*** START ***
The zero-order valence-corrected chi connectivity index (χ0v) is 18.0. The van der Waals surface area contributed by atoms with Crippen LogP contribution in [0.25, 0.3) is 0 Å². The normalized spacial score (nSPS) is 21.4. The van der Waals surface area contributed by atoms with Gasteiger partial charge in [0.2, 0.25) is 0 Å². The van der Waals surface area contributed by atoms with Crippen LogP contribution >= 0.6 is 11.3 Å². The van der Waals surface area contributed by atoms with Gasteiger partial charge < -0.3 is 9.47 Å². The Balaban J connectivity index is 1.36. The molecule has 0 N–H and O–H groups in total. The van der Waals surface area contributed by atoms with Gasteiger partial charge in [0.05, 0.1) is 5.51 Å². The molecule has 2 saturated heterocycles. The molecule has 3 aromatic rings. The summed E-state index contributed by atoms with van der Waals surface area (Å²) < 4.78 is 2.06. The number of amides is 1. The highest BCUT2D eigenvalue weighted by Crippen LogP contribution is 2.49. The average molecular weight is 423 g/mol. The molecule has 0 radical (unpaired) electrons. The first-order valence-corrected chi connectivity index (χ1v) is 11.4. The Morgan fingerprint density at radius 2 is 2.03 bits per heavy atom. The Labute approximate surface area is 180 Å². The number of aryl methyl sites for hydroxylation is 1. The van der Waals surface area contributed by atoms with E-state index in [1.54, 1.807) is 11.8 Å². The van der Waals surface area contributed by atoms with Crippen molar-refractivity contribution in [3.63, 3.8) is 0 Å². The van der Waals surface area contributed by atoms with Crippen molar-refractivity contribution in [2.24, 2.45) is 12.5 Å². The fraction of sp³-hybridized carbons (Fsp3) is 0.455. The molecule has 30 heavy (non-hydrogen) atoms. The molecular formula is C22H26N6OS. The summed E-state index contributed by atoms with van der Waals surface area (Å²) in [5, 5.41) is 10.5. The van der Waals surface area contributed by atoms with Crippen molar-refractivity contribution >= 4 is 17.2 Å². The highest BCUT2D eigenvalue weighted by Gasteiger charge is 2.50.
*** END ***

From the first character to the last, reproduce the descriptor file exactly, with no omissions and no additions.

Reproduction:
The zero-order valence-corrected chi connectivity index (χ0v) is 18.0. The van der Waals surface area contributed by atoms with Crippen LogP contribution in [0.25, 0.3) is 0 Å². The normalized spacial score (nSPS) is 21.4. The van der Waals surface area contributed by atoms with Gasteiger partial charge in [0.2, 0.25) is 0 Å². The van der Waals surface area contributed by atoms with Crippen LogP contribution >= 0.6 is 11.3 Å². The van der Waals surface area contributed by atoms with Gasteiger partial charge < -0.3 is 9.47 Å². The Balaban J connectivity index is 1.36. The molecule has 0 N–H and O–H groups in total. The van der Waals surface area contributed by atoms with Gasteiger partial charge in [0.05, 0.1) is 5.51 Å². The molecule has 2 saturated heterocycles. The molecule has 3 aromatic rings. The summed E-state index contributed by atoms with van der Waals surface area (Å²) < 4.78 is 2.06. The number of amides is 1. The highest BCUT2D eigenvalue weighted by Crippen LogP contribution is 2.49. The average molecular weight is 423 g/mol. The molecule has 0 radical (unpaired) electrons. The first-order valence-corrected chi connectivity index (χ1v) is 11.4. The Morgan fingerprint density at radius 2 is 2.03 bits per heavy atom. The Labute approximate surface area is 180 Å². The number of aryl methyl sites for hydroxylation is 1. The van der Waals surface area contributed by atoms with E-state index in [1.54, 1.807) is 11.8 Å². The van der Waals surface area contributed by atoms with Crippen molar-refractivity contribution in [3.63, 3.8) is 0 Å². The van der Waals surface area contributed by atoms with Crippen molar-refractivity contribution in [2.24, 2.45) is 12.5 Å². The fraction of sp³-hybridized carbons (Fsp3) is 0.455. The molecule has 30 heavy (non-hydrogen) atoms. The molecular formula is C22H26N6OS. The summed E-state index contributed by atoms with van der Waals surface area (Å²) in [5, 5.41) is 10.5. The van der Waals surface area contributed by atoms with Crippen molar-refractivity contribution >= 4 is 17.2 Å². The highest BCUT2D eigenvalue weighted by Gasteiger charge is 2.50.